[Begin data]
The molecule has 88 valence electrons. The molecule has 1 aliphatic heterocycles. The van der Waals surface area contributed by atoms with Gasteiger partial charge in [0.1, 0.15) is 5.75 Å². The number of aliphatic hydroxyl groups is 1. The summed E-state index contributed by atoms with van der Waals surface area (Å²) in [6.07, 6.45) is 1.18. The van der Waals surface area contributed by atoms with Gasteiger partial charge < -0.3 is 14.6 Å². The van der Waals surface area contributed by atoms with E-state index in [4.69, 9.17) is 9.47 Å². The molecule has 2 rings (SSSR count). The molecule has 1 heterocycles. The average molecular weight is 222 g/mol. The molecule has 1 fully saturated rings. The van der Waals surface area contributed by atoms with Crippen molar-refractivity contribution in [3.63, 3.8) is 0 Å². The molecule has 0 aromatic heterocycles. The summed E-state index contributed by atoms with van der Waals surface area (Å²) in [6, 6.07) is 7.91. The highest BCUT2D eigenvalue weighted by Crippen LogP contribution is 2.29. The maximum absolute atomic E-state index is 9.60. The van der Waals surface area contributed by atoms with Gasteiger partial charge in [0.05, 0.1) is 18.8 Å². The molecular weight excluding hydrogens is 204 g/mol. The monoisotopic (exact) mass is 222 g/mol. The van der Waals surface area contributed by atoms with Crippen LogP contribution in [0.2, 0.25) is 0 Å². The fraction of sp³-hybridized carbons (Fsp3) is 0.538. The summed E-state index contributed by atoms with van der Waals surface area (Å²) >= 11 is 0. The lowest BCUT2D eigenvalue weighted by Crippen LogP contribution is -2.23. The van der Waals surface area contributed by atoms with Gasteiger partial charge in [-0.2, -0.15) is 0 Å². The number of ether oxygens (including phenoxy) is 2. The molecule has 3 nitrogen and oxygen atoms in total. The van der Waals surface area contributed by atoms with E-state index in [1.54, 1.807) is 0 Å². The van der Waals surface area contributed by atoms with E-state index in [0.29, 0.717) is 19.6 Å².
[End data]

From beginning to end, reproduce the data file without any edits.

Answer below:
The molecule has 88 valence electrons. The molecule has 1 aliphatic heterocycles. The van der Waals surface area contributed by atoms with Gasteiger partial charge in [0.1, 0.15) is 5.75 Å². The number of aliphatic hydroxyl groups is 1. The summed E-state index contributed by atoms with van der Waals surface area (Å²) in [6.07, 6.45) is 1.18. The van der Waals surface area contributed by atoms with Gasteiger partial charge < -0.3 is 14.6 Å². The van der Waals surface area contributed by atoms with E-state index in [4.69, 9.17) is 9.47 Å². The molecule has 2 rings (SSSR count). The molecule has 1 heterocycles. The average molecular weight is 222 g/mol. The molecule has 1 fully saturated rings. The van der Waals surface area contributed by atoms with Crippen molar-refractivity contribution in [3.63, 3.8) is 0 Å². The molecule has 0 aromatic heterocycles. The summed E-state index contributed by atoms with van der Waals surface area (Å²) in [6, 6.07) is 7.91. The highest BCUT2D eigenvalue weighted by Crippen LogP contribution is 2.29. The maximum absolute atomic E-state index is 9.60. The van der Waals surface area contributed by atoms with Gasteiger partial charge in [0.05, 0.1) is 18.8 Å². The molecular weight excluding hydrogens is 204 g/mol. The monoisotopic (exact) mass is 222 g/mol. The van der Waals surface area contributed by atoms with Crippen LogP contribution in [0.2, 0.25) is 0 Å². The fraction of sp³-hybridized carbons (Fsp3) is 0.538. The summed E-state index contributed by atoms with van der Waals surface area (Å²) >= 11 is 0. The lowest BCUT2D eigenvalue weighted by Crippen LogP contribution is -2.23. The van der Waals surface area contributed by atoms with Gasteiger partial charge in [-0.2, -0.15) is 0 Å². The number of ether oxygens (including phenoxy) is 2. The molecule has 3 nitrogen and oxygen atoms in total. The van der Waals surface area contributed by atoms with E-state index in [1.54, 1.807) is 0 Å². The van der Waals surface area contributed by atoms with E-state index in [0.29, 0.717) is 19.6 Å².